The Phoenix lander has scraped away enough of the surface touncover crumbsof water ice, but its backhoe-like robotic arm cannot reach down far enoughto try and find whatever life may exist under the north polar region.

?Phoenix could easily be sitting a meter or two above pay dirt,?said Michael Storrie-Lombardi, an astrobiologist who heads the Kinohi Institutein California.

A serious search for life would likely move further up towards theMartian north pole, where the presence of ice water that sometimes melts wouldprovide the best chance for life to eke out an existence.

However, the melting and refreezing of water could also eraserecords of previous life or organic material, scientists say. That presents adilemma between searching for existing life versus past life.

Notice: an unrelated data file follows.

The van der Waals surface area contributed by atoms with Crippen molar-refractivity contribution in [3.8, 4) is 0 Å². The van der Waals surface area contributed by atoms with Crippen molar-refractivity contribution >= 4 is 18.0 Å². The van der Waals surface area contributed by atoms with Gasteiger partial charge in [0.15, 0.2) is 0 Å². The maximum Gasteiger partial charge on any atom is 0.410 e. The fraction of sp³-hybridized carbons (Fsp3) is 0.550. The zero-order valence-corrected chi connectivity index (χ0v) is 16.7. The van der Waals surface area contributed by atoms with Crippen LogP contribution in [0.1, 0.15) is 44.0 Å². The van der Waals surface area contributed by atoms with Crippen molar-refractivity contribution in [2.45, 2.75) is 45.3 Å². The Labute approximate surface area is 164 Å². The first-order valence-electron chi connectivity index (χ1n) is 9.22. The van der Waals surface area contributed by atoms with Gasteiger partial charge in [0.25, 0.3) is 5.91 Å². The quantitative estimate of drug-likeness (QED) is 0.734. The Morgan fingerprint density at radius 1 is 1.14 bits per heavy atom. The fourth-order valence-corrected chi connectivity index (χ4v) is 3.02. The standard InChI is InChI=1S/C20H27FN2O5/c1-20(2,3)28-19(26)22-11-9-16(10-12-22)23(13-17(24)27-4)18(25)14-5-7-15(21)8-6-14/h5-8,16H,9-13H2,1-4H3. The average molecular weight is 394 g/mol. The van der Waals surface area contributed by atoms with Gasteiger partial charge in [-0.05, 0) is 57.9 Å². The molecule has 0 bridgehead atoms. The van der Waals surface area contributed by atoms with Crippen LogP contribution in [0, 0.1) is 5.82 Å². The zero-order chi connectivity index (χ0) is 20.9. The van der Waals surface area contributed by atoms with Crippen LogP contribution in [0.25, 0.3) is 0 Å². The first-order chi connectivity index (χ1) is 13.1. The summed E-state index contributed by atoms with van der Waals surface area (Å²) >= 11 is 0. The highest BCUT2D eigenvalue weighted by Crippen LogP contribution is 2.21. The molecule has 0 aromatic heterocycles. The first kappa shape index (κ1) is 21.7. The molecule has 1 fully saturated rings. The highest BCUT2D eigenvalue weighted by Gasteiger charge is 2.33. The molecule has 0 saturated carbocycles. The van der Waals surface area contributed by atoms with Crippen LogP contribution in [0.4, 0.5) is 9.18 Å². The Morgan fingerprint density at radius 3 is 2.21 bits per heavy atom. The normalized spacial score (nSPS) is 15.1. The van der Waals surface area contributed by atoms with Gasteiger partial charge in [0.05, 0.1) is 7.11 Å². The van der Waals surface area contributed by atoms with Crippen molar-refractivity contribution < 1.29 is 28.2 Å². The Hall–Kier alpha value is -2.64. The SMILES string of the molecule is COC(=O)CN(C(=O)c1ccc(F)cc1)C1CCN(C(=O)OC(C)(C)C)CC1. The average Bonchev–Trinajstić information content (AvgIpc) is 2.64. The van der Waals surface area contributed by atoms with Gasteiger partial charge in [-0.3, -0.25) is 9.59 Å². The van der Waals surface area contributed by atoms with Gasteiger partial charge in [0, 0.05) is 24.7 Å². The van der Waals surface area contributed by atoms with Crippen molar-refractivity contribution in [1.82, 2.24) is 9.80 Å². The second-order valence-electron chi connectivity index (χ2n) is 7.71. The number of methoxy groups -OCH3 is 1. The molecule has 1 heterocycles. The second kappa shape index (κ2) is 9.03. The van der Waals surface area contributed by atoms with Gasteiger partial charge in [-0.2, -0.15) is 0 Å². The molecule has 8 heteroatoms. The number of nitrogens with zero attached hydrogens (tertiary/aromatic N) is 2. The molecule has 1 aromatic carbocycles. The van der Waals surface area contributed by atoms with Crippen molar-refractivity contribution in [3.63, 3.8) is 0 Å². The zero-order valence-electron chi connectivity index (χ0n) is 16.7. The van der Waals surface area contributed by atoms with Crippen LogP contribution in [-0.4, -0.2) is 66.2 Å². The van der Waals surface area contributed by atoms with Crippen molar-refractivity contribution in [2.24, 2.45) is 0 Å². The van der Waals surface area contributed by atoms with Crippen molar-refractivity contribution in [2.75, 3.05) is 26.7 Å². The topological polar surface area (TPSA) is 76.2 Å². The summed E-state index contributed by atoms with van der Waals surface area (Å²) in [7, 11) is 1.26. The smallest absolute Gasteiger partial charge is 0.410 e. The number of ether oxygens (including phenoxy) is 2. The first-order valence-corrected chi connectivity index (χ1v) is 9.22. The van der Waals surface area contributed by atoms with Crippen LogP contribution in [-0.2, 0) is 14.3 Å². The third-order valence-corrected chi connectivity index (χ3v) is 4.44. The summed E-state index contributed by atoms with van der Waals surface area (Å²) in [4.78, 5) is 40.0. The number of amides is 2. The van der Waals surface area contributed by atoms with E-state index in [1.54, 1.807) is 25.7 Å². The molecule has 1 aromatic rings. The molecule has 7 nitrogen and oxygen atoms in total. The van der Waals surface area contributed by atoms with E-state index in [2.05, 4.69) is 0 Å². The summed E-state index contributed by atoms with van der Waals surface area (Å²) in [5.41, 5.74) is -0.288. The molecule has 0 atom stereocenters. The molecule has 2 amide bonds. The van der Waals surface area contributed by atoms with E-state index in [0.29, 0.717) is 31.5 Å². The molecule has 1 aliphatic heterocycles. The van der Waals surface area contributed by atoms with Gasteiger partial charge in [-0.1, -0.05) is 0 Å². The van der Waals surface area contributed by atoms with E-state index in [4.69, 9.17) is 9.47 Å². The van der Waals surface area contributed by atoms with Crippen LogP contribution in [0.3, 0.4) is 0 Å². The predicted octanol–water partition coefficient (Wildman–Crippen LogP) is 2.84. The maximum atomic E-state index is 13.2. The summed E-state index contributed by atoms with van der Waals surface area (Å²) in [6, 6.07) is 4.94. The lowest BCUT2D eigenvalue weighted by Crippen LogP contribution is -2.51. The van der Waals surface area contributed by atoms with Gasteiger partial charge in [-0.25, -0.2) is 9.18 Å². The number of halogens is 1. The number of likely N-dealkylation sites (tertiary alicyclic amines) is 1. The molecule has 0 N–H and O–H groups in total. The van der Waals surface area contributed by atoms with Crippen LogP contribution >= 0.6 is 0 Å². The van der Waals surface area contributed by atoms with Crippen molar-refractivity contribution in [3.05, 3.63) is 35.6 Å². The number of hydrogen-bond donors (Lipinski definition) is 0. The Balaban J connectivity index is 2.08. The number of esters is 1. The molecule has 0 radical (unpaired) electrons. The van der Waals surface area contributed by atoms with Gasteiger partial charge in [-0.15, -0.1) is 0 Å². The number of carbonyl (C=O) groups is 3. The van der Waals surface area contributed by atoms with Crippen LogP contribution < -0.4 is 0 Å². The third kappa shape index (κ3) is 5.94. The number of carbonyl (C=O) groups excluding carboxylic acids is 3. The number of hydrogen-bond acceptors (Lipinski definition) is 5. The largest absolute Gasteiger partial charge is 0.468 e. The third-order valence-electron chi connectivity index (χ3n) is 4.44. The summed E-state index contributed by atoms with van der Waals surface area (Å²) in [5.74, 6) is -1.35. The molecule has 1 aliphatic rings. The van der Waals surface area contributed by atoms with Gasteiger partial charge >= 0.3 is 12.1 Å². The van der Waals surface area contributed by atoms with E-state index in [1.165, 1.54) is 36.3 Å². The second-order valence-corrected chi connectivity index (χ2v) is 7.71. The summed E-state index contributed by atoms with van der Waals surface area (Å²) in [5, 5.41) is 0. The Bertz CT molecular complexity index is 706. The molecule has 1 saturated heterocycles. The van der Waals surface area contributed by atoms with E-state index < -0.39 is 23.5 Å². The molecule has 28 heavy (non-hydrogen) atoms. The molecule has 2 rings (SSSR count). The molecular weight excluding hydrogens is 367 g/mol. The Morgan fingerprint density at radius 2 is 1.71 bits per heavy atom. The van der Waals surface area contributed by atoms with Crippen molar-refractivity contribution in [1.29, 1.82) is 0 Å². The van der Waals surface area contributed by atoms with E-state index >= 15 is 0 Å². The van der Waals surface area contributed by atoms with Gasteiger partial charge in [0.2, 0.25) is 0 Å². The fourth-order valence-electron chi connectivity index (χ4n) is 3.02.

?We don?t know exactly how fast the ice comes and goes,? said JackFarmer, an astrobiologist at Arizona State University. ?If it?s on a routinebasis, then you may end up losing the biosignatures.?

Farmer and other scientists may prefer a region that remainsfrozen year-round, preserving organic material and possible traces of past lifein the ice.

That safer bet on finding evidence of past life — or at leastpreserved organic material — means going to places ?that are fairly dry and actlike a freeze-dried container,? Storrie-Lombardi told SPACE.com.

But ?if you really want to go for broke? and search for existinglife, Storrie-Lombardi said, you need to dig in places where water may flow.

Besides areas near the Martian north pole, scientists have alsoexamined gullies where liquid water may have bubbled up recently in theplanet?s history. Finding an active hot spring could lead to finding lifesimilar to extremophilebacteria that can thrive under intense conditions.